Public Image Limited – This is PiL

It’s been twenty years since the last Public Image Limited album and the first sound the listener is greeted with on the title track is a weak beer belch from John Lydon, followed by the sarcastic announcement of “Lucky you” spoken in a voice that is uncomfortably reminiscent of an old person with Down Syndrome.

And this is PiL after a twenty-year hiatus? S i g h.

“This is PiL” is a turd of an opening. It should’ve never been included on the album. Lydon told NME that it’s a song that he created to not only open the album with but also PiL’s concerts. Seasoned PiL fans will remember that Lydon, to the surprise of many, including Robert Plant, used an instrumental version of Zeppelin’s Kashmir to open up shows in 1986. In all fairness, underneath Lydon screaming and howling “PiL” over and over again, there is a persuasive and attractive musical track that overrides the silliness of Lydon’s repetitious rants. Thankfully, the album gets better.

One of the most successful tracks is “One Drop,” the first single from the album. Lydon’s vocals are scratchy and raw to the point where he sounds menacing, foreboding and convincing we he proclaims, “We are the last chance.” The song reads a bit long, and Lydon’s unnecessary need to repeat certain lyrics doesn’t allow for the music to resonate and grow, much like he did in his Metal Box years. “One Drop” is a solid piece of music where the band sounds like a tightly formed unit equally contributing to the creative process.

“Deeper Water” is classic PiL; it’s a fantastic tune that is textured and defiant. Lydon howls, “I will not drown” as he tries to keep his head above Lu Edmonds’ stabbing guitar and Bruce Smith’s relentless drums. “Terra-Gate” is an explosive rock song that sounds like it could’ve been leftover from That What is Not.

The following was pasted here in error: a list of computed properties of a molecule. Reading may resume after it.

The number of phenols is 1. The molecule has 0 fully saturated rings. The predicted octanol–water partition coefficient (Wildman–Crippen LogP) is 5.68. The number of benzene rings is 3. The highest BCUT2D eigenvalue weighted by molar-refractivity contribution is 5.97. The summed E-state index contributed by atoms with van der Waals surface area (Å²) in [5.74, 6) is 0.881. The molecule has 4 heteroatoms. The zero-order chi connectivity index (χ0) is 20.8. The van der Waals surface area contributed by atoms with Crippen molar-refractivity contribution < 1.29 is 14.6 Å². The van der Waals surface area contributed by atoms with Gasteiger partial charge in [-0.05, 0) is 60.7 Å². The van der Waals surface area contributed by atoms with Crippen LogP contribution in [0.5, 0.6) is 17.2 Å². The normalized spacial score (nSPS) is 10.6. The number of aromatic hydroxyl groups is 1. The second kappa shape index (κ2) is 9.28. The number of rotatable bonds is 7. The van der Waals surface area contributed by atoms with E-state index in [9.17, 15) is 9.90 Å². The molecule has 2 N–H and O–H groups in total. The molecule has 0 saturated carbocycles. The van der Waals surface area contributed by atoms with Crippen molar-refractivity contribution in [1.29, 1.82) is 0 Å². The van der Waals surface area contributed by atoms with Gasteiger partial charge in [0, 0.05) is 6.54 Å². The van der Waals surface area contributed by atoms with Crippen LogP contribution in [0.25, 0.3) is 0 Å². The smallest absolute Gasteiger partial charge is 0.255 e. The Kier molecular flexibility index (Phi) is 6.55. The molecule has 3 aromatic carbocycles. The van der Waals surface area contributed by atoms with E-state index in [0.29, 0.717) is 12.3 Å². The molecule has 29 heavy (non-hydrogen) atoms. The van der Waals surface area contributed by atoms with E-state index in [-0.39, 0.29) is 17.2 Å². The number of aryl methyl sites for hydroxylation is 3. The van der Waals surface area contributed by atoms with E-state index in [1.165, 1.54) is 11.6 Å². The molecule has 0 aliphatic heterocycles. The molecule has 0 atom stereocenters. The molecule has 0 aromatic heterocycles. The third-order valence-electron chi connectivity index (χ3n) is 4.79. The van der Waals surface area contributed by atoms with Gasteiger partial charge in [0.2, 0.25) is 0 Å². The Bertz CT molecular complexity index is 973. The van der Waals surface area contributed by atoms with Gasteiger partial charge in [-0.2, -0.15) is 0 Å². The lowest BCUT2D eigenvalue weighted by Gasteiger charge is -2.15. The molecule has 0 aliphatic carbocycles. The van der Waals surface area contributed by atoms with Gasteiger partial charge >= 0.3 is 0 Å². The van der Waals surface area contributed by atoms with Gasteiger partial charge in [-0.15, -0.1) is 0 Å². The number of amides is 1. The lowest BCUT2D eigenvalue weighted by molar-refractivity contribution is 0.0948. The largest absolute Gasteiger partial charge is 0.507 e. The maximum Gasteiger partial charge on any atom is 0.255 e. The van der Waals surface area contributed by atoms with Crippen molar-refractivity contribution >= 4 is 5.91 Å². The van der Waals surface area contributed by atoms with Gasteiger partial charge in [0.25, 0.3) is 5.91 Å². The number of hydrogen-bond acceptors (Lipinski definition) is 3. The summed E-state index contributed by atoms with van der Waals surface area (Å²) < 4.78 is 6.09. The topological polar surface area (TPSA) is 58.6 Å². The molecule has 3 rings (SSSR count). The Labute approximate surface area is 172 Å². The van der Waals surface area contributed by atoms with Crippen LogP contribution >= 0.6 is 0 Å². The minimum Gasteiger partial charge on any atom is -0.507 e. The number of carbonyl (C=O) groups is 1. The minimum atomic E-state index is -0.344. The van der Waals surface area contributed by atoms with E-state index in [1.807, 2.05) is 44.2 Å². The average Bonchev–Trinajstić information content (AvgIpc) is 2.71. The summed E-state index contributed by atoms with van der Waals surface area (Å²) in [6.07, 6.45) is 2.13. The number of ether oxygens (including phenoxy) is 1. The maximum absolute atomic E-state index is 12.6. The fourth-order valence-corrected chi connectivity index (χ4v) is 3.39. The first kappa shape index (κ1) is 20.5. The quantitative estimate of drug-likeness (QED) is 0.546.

The first half of the album is a bit more friendly and accessible than the latter, where the songs meander and become more challenging and difficult to digest. “Human” is a slow drive embarrassingly played out over a No Doubt “Hella Good” synth track. Lydon piles a lot of interesting lyrics throughout while Edmonds’ guitar is strong on this awkward waltz. “I Must Be Dreaming” is almost forgettable but it has its charm in the way Lydon is less defensive and softer in his vocals.

On “It Said That,” Lydon’s wordplay is goofy and the music is abstract and shifty. Continuing with the awkward word speak, “The Room I Am In” plays out like a claustrophobic coffee shop spoken word performance. “Lollipop Opera” is an odd mish mash of start and stop sounds punctuated by Lydon’s vocal bits and pieces. At first listen, I took the song as a joke—a throw away track much like the classic PiL track, “The Cowboy Song.” But, after multiple listens, “Lollipop” has become a worthy highlight that would make Captain Beefheart dance in delight.

As the album winds down, “Fool” is another slow drag that you’re sure to skip over and ignore. The lyrics don’t seem quite right, or Rotten enough for me. “Reggie Song” is a pleasant surprise that showcases the band’s ability to push the boundaries of their comfort zone. Lydon’s challenges his fans not to sing along to a lyric like, “Shine like a beacon in the Garden of Eden.” It’s one of the boldest and honest songs I’ve heard in quite some time.

PiL ends with “Out of the Woods,” a marching ten-minute pop song about The Battle of Chanceville. The song begins with a trademark PiL heavy bass and leads into a textured journey through the eyes of Jackson, a Confederate soldier. There are familiar elements of 9’s “Warrior” and “Save Me” from Happy?, but it goes somewhere further when Edmonds incorporates a somber mandolin riff that serves as a creative twist that puts the listener on his/her toes. The density and emotion is tangible, like I’m standing in the woods with Jackson. Lydon’s choice to sing about the American Civil War is interesting and unique. PiL is going in some unexplored musical areas, which leaves me to believe that Lydon has surrounded himself with a solid group of ex-PiL members.

Besides for three or four unnecessary songs, This is PiL is worth the twenty-year wait.  The album is a layered and challenging affair. I’m sure after multiple listens of the album new aspects and nuances will emerge, and maybe those few clunky tracks will become more approachable. Regardless, it’s always a pleasure to have new material from Lydon and PiL. I’m anxious to hear some of these new compositions performed live, after the band has mastered them in rehearsals. I hope PiL’s contract disputes have come to an end and a new PiL album will follow sooner than later.


June 7, 2012. Albums.

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